Can maternal recalled birth size be used as a proxy measure of birth weight? An evaluation based on a population health survey in Oman

Research output: Contribution to journalArticle

6 Citations (Scopus)

Abstract

To evaluate the utility of maternal recalled birth size (BS) as a proxy measure for actual birth weight (BW) when BW data are missing. Data for the study come from the 2000 National Health Survey of Oman. Frequency distribution, sensitivity and specificity analysis, bivariate, and multivariate statistical techniques were used for data analysis. The BW data exhibited a moderate level of heaping on measurements ending in 0 or 5, suggesting that health personnel often round when recording. About 31 % of actual BW data were missing due to non-availability of health cards. Maternal assessment of BS was found to be closely linked to BW on an aggregate level. However, on an individual level, there was misclassification of birth weights across all categories of BS. The overall agreement between recalled BS and recorded BW was moderate (κ = 0.44). Infants with missing BW records were more likely to be low birth weight (LBW). Maternal recalled BS appeared to be a poor proxy for BW. Estimates of LBW based on maternal assessments of BS as small should be considered as an underestimate of its actual prevalence. As infants with missing BW data have different characteristics from those with recorded BW, estimates of LBW depending solely on available BW records will produce a biased prevalence. Health personnel should record actual BW without rounding. They should inform mothers of the birth weight and advise them to retain health cards for future reference.

Original languageEnglish
Pages (from-to)1462-1470
Number of pages9
JournalMaternal and Child Health Journal
Volume18
Issue number6
DOIs
Publication statusPublished - 2014

Fingerprint

Oman
Proxy
Health Surveys
Birth Weight
Mothers
Parturition
Population
Low Birth Weight Infant
Birth Certificates
Health Personnel
Health

Keywords

  • Birth weight
  • Health card
  • Low birth weight (LBW)
  • Maternal recall
  • Oman

ASJC Scopus subject areas

  • Public Health, Environmental and Occupational Health
  • Epidemiology
  • Obstetrics and Gynaecology
  • Pediatrics, Perinatology, and Child Health
  • Medicine(all)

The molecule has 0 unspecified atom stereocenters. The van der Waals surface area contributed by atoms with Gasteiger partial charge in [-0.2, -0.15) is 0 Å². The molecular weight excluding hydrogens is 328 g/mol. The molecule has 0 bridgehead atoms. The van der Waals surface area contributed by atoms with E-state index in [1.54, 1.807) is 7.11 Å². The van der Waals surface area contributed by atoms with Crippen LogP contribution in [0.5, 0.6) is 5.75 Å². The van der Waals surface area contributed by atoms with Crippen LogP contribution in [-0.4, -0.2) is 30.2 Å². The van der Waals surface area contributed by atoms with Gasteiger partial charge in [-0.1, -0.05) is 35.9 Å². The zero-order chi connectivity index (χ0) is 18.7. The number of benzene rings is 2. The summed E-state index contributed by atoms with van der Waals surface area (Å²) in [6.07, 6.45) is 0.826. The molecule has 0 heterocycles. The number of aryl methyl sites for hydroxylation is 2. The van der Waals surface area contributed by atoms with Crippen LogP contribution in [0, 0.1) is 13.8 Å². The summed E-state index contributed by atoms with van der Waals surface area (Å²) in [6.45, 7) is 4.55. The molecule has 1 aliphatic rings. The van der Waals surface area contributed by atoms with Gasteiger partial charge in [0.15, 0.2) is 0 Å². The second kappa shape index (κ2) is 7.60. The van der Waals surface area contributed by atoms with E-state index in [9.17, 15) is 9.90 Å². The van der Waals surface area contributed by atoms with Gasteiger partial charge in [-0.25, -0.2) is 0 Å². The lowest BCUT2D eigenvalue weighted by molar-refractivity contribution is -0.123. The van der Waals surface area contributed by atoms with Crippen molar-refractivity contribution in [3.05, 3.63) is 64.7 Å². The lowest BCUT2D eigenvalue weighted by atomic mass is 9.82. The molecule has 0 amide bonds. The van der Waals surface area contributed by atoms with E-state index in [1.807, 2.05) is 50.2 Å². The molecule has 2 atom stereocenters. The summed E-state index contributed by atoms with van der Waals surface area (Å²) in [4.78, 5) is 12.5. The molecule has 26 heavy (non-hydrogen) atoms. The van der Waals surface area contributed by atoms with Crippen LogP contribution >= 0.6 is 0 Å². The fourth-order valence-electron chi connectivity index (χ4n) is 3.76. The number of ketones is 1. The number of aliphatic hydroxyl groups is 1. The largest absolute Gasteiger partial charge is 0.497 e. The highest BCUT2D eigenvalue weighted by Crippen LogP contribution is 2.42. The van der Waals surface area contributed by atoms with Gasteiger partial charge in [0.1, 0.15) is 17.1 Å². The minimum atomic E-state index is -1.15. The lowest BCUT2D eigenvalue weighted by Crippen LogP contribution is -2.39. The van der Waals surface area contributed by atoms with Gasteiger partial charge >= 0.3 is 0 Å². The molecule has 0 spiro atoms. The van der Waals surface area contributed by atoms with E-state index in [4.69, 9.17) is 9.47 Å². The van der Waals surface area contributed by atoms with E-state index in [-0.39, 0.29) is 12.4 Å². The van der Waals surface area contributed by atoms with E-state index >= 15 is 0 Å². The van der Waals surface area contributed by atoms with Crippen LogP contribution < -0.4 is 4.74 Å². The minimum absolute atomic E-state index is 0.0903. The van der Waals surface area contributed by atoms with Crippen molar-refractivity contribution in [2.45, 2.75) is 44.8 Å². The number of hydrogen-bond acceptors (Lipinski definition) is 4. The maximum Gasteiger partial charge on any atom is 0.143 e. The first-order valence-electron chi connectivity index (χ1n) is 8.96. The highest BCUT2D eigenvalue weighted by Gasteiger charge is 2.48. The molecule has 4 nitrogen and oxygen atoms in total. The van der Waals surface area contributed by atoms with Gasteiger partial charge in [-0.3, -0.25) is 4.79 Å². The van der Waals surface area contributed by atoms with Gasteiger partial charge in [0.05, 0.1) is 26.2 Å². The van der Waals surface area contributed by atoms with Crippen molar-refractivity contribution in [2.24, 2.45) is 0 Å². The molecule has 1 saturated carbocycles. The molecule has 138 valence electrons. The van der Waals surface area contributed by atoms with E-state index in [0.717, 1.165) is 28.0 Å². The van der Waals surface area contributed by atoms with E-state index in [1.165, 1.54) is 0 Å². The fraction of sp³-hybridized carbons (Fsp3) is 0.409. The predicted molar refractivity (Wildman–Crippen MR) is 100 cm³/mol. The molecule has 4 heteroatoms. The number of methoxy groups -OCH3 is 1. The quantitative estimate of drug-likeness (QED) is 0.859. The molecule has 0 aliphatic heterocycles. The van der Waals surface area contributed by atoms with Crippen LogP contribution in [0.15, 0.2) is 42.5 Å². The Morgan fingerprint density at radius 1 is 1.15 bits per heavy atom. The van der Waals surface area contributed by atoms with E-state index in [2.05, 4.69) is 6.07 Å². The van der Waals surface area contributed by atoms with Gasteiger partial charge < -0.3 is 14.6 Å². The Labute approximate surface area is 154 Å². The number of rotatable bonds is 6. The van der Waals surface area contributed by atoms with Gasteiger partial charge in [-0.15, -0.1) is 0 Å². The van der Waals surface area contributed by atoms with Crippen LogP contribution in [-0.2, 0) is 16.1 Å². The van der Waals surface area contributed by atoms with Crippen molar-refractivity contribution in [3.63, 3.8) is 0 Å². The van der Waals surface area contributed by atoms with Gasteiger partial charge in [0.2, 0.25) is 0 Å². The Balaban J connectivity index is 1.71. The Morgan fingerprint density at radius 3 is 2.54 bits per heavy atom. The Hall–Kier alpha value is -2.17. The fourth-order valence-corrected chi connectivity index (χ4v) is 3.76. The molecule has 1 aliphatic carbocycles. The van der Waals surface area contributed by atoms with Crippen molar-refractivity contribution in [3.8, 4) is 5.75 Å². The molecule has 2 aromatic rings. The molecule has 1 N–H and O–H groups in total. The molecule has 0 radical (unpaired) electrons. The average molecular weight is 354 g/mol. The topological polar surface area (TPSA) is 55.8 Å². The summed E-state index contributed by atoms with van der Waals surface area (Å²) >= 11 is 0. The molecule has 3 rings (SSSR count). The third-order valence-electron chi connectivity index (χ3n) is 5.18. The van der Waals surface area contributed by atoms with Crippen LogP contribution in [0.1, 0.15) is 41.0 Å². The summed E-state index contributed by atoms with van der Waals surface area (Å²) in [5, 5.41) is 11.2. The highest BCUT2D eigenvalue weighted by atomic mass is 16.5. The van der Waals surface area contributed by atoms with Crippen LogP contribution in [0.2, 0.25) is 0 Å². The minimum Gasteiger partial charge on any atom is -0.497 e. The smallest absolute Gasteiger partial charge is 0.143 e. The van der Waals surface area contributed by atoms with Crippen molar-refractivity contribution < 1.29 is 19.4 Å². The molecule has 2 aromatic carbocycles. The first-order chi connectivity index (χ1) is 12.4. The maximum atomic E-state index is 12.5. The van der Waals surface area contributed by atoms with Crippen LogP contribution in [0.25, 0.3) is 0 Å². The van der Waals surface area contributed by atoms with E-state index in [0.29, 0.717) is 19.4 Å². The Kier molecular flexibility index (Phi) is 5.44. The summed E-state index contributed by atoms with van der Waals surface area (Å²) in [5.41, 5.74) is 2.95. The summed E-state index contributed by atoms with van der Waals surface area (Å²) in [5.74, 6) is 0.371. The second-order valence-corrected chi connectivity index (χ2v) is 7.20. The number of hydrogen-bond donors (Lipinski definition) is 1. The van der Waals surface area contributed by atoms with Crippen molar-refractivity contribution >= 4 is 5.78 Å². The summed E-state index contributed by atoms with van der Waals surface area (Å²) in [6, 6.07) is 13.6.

Cite this

@article{80c8bb75273740cbb32d6dfe5471c227,
title = "Can maternal recalled birth size be used as a proxy measure of birth weight? An evaluation based on a population health survey in Oman",
abstract = "To evaluate the utility of maternal recalled birth size (BS) as a proxy measure for actual birth weight (BW) when BW data are missing. Data for the study come from the 2000 National Health Survey of Oman. Frequency distribution, sensitivity and specificity analysis, bivariate, and multivariate statistical techniques were used for data analysis. The BW data exhibited a moderate level of heaping on measurements ending in 0 or 5, suggesting that health personnel often round when recording. About 31 {\%} of actual BW data were missing due to non-availability of health cards. Maternal assessment of BS was found to be closely linked to BW on an aggregate level. However, on an individual level, there was misclassification of birth weights across all categories of BS. The overall agreement between recalled BS and recorded BW was moderate (κ = 0.44). Infants with missing BW records were more likely to be low birth weight (LBW). Maternal recalled BS appeared to be a poor proxy for BW. Estimates of LBW based on maternal assessments of BS as small should be considered as an underestimate of its actual prevalence. As infants with missing BW data have different characteristics from those with recorded BW, estimates of LBW depending solely on available BW records will produce a biased prevalence. Health personnel should record actual BW without rounding. They should inform mothers of the birth weight and advise them to retain health cards for future reference.",